ON May 25 1967 in the Portuguese capital of Lisbon, Celtic became the first British club to conquer Europe.
Over the next few days, in another CQN EXCLUSIVE series, the unforgettable achievement is chronicled as Jock Stein’s side edged through the elite competition to come within ninety minutes of everlasting glory.
Today, author Alex Gordon, whose fifteenth Celtic book, ’50 Flags Plus One’, is now on sale, continues to chronicle the glorious journey through the 1966/67 campaign.
Here is an extract from one of his tribute publications, ‘That Season In Paradise’, which was published by CQN in 2016.
Please enjoy a memorable trip back in time.
Second leg, December 7 1966
CELTIC 3 NANTES 1 (Agg: 6-2)
JOCK STEIN went on record before this game promising the Celtic fans that his team would attack. He vowed: “We may be 3-1 ahead from the away leg, but we are committed to attacking, entertaining football and we will show that again on this occasion.”
Willie Wallace, whose £30,000 signing from Hearts hadn’t been registered with UEFA in time to play, took his place in the stand as Celtic prepared to finish the job against Nantes in the second leg of their European Cup encounter in Glasgow on Wednesday December 7.
Sitting beside Wallace that evening was Joe McBride, ruled out through injury. At that stage, though, no-one had any reason to be concerned.
Torrential rain cascaded violently before and throughout the match and there was an early scare for the Scottish champions when Nantes’ Yugoslavian striker Vladimir Kovacevic sneaked through to alarm Ronnie Simpson. The veteran recalled: “Their player went on a solo run and beat me with his shot, but the ball hit the post and rebounded clear. He should have scored.”
SHAKE ON IT…Billy McNeill and Robert Budzinski exchange pennants before the tie in Glasgow.
Jimmy Johnstone, aka ‘La Puce Valente’, provided the apt reply when he seized upon a Georges Grabowski slip before rifling the ball beyond keeper Andre Castel to put Celtic 4-1 ahead on aggregate in the thirteenth minute. Gerard Georgin equalised with a fine effort that left Simpson helpless. The keeper admitted: “It was a great goal from their player with a first-time shot on the drop. At that stage, Nantes were coming back at us and our fans weren’t too happy.”
Francis Magny, who had scored in France, had Simpson scrambling, but the veteran managed to grab the spinning ball just as it was about to cross the line. And moments later, the keeper defied the same player with a smart save.
KNOCK ON WOOD…Ronnie Simpson and Billy McNeill breathe a sigh of relief as the French strike the post.
Thankfully, Jinky Johnstone sparkled in the drizzle after the turnaround and he skipped through the French rearguard on the right wing to pick out Steve Chalmers with a perfect pass and he nodded in from close range. It was all over a few minutes later when the winger treated the French to a deja vu moment with an identical run and a perfect low cross that was swept in by Bobby Lennox for a mirror image of the first leg score and a 6-2 aggregate triumph.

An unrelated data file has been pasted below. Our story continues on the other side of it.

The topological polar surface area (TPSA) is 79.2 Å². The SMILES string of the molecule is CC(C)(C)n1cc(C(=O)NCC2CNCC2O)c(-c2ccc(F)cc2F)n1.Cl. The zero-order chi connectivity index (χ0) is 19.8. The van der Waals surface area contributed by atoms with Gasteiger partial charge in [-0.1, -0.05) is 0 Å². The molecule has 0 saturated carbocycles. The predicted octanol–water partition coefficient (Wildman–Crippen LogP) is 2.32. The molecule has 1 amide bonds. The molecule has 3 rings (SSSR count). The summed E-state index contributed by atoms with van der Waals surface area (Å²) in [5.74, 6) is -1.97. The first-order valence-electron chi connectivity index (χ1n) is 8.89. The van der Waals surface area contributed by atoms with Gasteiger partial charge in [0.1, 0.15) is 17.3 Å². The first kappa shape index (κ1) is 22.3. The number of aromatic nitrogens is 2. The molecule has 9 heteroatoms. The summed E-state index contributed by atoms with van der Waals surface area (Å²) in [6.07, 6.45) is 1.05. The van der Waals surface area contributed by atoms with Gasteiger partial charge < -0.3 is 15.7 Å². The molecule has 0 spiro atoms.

Celtic could now afford to take a breather in the competition with the quarter-final tie due in March 1967.
Bobby Lennox, such a prolific scorer on the home front, looked back at the historic run years later and could afford to laugh: “People often ask me which was my favourite goal on the European Cup run. Well, it certainly wasn’t one of mine – I only scored two and they both came in the games against Nantes.
“I hope I managed to contribute in other ways as well as netting a double against the French.”
BOBBY DAZZLER…hitman Bobby Lennox thumps in No.3 against Nantes.
Jock Stein was among the 38,172 crowd at the Vicente Calderon stadium in Madrid on Wednesday December 21 to discover which team Celtic would meet on their European Cup odyssey. Atletico Madrid and the Yugoslavs of Vojvodina Nov Sad had stalemated 3-3 over their two legs and a third game was required to sort out the winners.
The Spaniards won the toss for the tie to be played on home soul and they must have thought they were heading through as they raced into a two-goal lead in six minutes through goals from Adelardo and Enrique Collar. Sylvestre Takac reduced the deficit just before the half-hour mark and Dimi Radovic, later red-carded, levelled in the sixty-fifth minute. Extraordinarily, the Slavs hit the clincher in extra-time with another effort from Takac.
The Celtic team boss had been impressed. “A very strong, physical team,” he summed up. “Good in possession with the ability to pick the right passes. Defenders who play the ball and like to bring it forward and dangerous players up front who can score goals. I saw plenty to think about.
“We can get through, but we will know it will be extremely tough. We will have to be at our best over the two legs, that is absolutely certain.”
TEAM: Simpson; Gemmell and O’Neill; Murdoch, McNeill and Clark; Johnstone, Gallagher, Chalmers, Auld and Lennox.
TOMORROW: Don’t miss Lisbon Rewind Day Six – only in your champion CQN.